Citations to This Work
- Nick Beatty, Standing Room Only: Solving The Injury-In-Fact Problem For Data Breach Plaintiffs, 2016 B.Y.U.L. Rev. 1289 (2016)
Advancements in computers and technology have affected nearly every aspect of health care. Although many of the effects of modern technology have benefited health care, a vast increase in the amount of people with access to medical information has led to numerous privacy concerns. In response to these new problems, and at the direction of Congress through the Health Insurance Portability & Accountability Act of 1996 (“HIPAA”), Health and Human Services (“HHS”) implemented the Privacy Rule. The Privacy Rule “protects privacy by regulating the ways in which certain medical information may be used by certain entities.” The constitutional right to privacy is “narrowly conceptualized” and only applies to “fundamental rights,” which are rights that are “implicit in the concept of ordered liberty.” There is a gap between the fundamental privacy rights and all other privacy rights, which are left to the states and are generally covered only by tort actions. The disclosure or use of medical information is generally not considered a violation of a fundamental right. There has also been little support behind protecting personal information through property rights. The Privacy Rule will help keep disclosure of patient information to a minimum. Although not all the affects of the Privacy Rule are yet known, it is apparent that it will help bridge the gap between fundamental privacy rights and all other privacy rights, specifically the right to the privacy of medical information.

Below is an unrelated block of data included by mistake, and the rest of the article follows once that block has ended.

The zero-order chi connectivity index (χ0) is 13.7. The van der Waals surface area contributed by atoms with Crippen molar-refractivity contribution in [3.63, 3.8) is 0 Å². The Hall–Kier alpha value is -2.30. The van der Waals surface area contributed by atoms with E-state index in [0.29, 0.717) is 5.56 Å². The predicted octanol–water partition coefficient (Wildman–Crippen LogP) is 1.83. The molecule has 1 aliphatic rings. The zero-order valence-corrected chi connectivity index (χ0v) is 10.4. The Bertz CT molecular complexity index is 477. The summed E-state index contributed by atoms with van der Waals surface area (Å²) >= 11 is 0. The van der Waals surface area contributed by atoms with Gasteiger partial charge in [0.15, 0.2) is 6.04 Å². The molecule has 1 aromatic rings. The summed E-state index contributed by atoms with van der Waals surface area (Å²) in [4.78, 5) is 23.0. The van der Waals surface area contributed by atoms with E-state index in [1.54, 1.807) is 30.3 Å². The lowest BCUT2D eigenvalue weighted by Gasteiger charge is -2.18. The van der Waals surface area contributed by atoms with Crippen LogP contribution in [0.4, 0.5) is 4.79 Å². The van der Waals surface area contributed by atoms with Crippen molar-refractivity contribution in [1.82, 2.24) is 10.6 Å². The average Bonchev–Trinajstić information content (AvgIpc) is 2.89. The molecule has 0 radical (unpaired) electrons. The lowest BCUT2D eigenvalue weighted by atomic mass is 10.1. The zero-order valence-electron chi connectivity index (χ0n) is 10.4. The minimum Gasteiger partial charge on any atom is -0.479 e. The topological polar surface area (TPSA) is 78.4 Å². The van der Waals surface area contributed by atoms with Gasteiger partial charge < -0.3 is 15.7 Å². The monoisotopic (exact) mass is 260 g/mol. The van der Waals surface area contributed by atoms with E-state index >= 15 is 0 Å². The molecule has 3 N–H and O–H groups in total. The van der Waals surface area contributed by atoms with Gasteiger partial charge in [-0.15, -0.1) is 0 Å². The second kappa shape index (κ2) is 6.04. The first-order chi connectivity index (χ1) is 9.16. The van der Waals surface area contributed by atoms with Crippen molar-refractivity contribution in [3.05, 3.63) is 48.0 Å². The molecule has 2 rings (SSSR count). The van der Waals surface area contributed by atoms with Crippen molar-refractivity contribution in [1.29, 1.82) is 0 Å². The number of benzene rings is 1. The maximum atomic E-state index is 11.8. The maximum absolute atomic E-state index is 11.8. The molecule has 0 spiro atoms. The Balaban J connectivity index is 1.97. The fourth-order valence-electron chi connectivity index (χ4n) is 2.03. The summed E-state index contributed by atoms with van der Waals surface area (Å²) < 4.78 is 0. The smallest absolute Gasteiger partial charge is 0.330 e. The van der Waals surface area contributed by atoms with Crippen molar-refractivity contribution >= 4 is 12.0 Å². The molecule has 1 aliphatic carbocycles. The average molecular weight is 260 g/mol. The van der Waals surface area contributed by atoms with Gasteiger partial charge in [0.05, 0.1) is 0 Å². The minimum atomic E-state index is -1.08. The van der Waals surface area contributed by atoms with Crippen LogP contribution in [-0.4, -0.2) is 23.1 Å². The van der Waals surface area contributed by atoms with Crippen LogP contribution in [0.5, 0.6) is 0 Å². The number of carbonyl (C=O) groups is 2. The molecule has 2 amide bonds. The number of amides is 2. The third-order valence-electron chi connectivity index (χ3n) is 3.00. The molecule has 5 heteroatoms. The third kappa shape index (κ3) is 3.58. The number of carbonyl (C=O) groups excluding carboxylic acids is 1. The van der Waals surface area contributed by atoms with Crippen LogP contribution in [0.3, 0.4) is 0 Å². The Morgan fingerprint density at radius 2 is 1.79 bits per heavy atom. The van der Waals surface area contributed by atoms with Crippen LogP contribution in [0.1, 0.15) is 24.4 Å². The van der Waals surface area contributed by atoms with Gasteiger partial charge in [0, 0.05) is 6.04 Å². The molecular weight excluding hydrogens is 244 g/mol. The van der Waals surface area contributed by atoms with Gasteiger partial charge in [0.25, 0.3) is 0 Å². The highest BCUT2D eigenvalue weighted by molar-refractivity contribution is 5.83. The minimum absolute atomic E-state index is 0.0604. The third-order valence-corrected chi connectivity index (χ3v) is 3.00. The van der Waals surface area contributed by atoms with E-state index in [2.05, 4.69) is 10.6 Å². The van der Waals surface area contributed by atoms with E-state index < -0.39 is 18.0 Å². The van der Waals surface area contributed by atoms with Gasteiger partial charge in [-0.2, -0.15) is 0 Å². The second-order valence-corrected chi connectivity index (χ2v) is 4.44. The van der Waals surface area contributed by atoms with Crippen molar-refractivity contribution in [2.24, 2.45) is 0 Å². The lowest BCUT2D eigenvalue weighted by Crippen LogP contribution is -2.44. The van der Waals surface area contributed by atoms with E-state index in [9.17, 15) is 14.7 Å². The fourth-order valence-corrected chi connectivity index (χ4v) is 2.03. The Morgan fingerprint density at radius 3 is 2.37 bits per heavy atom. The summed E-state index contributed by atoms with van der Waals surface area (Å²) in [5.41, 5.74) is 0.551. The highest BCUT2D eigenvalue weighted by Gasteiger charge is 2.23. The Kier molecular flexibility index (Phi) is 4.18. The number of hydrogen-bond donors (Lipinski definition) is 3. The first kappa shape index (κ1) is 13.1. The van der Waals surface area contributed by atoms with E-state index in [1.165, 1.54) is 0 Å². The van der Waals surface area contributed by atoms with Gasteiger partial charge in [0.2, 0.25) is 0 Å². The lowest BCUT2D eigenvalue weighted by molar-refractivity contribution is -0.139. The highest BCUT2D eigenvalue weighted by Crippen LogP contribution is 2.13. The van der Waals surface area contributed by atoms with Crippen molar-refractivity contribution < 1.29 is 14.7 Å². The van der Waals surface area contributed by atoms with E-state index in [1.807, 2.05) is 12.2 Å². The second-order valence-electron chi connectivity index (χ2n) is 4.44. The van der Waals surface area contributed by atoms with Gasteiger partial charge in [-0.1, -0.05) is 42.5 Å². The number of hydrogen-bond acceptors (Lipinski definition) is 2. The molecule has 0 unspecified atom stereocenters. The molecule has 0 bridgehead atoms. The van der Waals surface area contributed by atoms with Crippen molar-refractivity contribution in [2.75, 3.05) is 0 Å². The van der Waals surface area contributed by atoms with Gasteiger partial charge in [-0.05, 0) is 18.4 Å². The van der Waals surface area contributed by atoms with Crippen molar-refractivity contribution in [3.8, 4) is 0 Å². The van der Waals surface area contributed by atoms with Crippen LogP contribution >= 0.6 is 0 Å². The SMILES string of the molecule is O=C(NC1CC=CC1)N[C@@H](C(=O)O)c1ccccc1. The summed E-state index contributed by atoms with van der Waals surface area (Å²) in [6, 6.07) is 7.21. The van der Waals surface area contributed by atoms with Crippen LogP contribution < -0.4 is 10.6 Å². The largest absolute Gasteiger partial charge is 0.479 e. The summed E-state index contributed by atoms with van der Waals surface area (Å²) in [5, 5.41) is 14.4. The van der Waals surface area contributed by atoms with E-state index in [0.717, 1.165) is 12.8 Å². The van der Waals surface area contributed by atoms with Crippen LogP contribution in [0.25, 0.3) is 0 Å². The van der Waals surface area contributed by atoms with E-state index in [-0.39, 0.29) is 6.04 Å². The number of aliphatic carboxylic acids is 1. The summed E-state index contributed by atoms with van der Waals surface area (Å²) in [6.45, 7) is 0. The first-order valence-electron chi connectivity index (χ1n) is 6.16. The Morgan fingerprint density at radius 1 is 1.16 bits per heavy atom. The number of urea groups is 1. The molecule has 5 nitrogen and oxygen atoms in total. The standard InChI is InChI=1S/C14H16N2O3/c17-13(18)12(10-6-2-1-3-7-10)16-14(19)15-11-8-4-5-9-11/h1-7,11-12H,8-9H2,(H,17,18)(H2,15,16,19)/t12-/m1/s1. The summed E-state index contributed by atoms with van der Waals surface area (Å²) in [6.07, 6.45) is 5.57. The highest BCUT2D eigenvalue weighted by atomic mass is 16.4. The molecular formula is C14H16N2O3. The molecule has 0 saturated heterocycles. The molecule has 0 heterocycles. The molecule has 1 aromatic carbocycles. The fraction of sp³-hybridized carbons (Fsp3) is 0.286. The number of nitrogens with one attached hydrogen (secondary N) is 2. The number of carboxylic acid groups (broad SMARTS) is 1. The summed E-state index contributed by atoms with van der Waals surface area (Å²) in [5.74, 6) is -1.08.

Kevin B. Davis, Privacy Rights in Personal Information: HIPAA and the Privacy Gap Between Fundamental Privacy Rights and Medical Information, 19 J. Marshall J. Computer & Info. L. 535 (2001)